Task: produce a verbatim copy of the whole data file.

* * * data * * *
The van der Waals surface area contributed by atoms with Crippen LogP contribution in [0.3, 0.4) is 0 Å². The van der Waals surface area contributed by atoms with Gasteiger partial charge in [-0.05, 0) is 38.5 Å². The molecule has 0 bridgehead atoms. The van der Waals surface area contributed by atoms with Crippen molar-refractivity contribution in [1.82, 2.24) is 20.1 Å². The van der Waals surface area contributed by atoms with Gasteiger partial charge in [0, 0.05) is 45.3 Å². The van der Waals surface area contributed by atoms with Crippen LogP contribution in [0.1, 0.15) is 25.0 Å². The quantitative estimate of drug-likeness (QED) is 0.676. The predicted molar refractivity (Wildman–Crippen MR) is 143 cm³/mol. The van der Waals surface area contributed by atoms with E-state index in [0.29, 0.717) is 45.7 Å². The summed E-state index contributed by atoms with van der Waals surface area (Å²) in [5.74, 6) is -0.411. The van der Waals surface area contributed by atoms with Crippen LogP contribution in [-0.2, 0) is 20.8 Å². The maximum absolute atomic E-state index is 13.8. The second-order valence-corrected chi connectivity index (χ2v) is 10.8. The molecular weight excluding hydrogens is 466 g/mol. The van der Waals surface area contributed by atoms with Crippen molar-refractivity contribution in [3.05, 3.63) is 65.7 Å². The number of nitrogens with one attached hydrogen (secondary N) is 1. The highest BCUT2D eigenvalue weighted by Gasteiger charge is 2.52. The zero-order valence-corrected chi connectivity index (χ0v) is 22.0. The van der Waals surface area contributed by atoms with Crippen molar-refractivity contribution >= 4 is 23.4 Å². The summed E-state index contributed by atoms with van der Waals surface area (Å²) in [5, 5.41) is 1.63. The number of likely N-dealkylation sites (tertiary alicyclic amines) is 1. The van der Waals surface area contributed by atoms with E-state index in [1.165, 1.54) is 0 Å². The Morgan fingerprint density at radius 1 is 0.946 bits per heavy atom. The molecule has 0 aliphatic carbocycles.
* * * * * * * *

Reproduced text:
The van der Waals surface area contributed by atoms with Crippen LogP contribution in [0.3, 0.4) is 0 Å². The van der Waals surface area contributed by atoms with Gasteiger partial charge in [-0.05, 0) is 38.5 Å². The molecule has 0 bridgehead atoms. The van der Waals surface area contributed by atoms with Crippen molar-refractivity contribution in [1.82, 2.24) is 20.1 Å². The van der Waals surface area contributed by atoms with Gasteiger partial charge in [0, 0.05) is 45.3 Å². The van der Waals surface area contributed by atoms with Crippen LogP contribution in [0.1, 0.15) is 25.0 Å². The quantitative estimate of drug-likeness (QED) is 0.676. The predicted molar refractivity (Wildman–Crippen MR) is 143 cm³/mol. The van der Waals surface area contributed by atoms with E-state index in [0.29, 0.717) is 45.7 Å². The summed E-state index contributed by atoms with van der Waals surface area (Å²) in [5.74, 6) is -0.411. The van der Waals surface area contributed by atoms with Crippen LogP contribution in [-0.2, 0) is 20.8 Å². The maximum absolute atomic E-state index is 13.8. The second-order valence-corrected chi connectivity index (χ2v) is 10.8. The molecular weight excluding hydrogens is 466 g/mol. The van der Waals surface area contributed by atoms with Crippen molar-refractivity contribution in [3.05, 3.63) is 65.7 Å². The number of nitrogens with one attached hydrogen (secondary N) is 1. The highest BCUT2D eigenvalue weighted by Gasteiger charge is 2.52. The zero-order valence-corrected chi connectivity index (χ0v) is 22.0. The van der Waals surface area contributed by atoms with Crippen molar-refractivity contribution >= 4 is 23.4 Å². The summed E-state index contributed by atoms with van der Waals surface area (Å²) in [5, 5.41) is 1.63. The number of likely N-dealkylation sites (tertiary alicyclic amines) is 1. The van der Waals surface area contributed by atoms with E-state index in [1.165, 1.54) is 0 Å². The Morgan fingerprint density at radius 1 is 0.946 bits per heavy atom. The molecule has 0 aliphatic carbocycles.